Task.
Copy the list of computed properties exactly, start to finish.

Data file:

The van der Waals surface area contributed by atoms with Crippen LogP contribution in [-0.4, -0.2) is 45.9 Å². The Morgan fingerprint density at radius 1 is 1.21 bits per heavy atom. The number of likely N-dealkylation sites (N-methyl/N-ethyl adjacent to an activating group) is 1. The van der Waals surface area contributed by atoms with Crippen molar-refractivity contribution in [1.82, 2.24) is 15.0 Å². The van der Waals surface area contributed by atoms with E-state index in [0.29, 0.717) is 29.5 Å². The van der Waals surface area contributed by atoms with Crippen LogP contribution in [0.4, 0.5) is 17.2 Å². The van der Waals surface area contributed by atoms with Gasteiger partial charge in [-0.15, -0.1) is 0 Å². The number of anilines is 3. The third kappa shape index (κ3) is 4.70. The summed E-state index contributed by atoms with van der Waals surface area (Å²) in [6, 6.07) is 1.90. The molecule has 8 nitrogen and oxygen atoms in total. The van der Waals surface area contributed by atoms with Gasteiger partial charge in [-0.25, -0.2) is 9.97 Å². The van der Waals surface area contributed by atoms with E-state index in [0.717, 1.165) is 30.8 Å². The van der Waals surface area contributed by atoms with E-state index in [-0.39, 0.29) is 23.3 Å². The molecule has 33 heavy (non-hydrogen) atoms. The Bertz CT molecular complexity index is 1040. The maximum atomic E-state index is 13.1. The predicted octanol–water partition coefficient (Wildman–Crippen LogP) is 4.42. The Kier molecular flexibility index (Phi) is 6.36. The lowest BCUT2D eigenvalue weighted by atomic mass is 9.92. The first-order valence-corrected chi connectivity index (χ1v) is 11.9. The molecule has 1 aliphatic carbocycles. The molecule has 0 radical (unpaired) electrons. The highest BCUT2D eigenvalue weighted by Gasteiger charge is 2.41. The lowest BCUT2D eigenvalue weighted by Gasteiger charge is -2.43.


The van der Waals surface area contributed by atoms with Crippen LogP contribution in [-0.4, -0.2) is 45.9 Å². The Morgan fingerprint density at radius 1 is 1.21 bits per heavy atom. The number of likely N-dealkylation sites (N-methyl/N-ethyl adjacent to an activating group) is 1. The van der Waals surface area contributed by atoms with Crippen molar-refractivity contribution in [1.82, 2.24) is 15.0 Å². The van der Waals surface area contributed by atoms with E-state index in [0.29, 0.717) is 29.5 Å². The van der Waals surface area contributed by atoms with Crippen LogP contribution in [0.4, 0.5) is 17.2 Å². The van der Waals surface area contributed by atoms with Gasteiger partial charge in [-0.15, -0.1) is 0 Å². The number of anilines is 3. The third kappa shape index (κ3) is 4.70. The summed E-state index contributed by atoms with van der Waals surface area (Å²) in [6, 6.07) is 1.90. The molecule has 8 nitrogen and oxygen atoms in total. The van der Waals surface area contributed by atoms with Gasteiger partial charge in [-0.25, -0.2) is 9.97 Å². The van der Waals surface area contributed by atoms with E-state index in [0.717, 1.165) is 30.8 Å². The van der Waals surface area contributed by atoms with E-state index in [-0.39, 0.29) is 23.3 Å². The molecule has 33 heavy (non-hydrogen) atoms. The Bertz CT molecular complexity index is 1040. The maximum atomic E-state index is 13.1. The predicted octanol–water partition coefficient (Wildman–Crippen LogP) is 4.42. The Kier molecular flexibility index (Phi) is 6.36. The lowest BCUT2D eigenvalue weighted by atomic mass is 9.92. The first-order valence-corrected chi connectivity index (χ1v) is 11.9. The molecule has 1 aliphatic carbocycles. The molecule has 0 radical (unpaired) electrons. The highest BCUT2D eigenvalue weighted by Gasteiger charge is 2.41. The lowest BCUT2D eigenvalue weighted by Gasteiger charge is -2.43.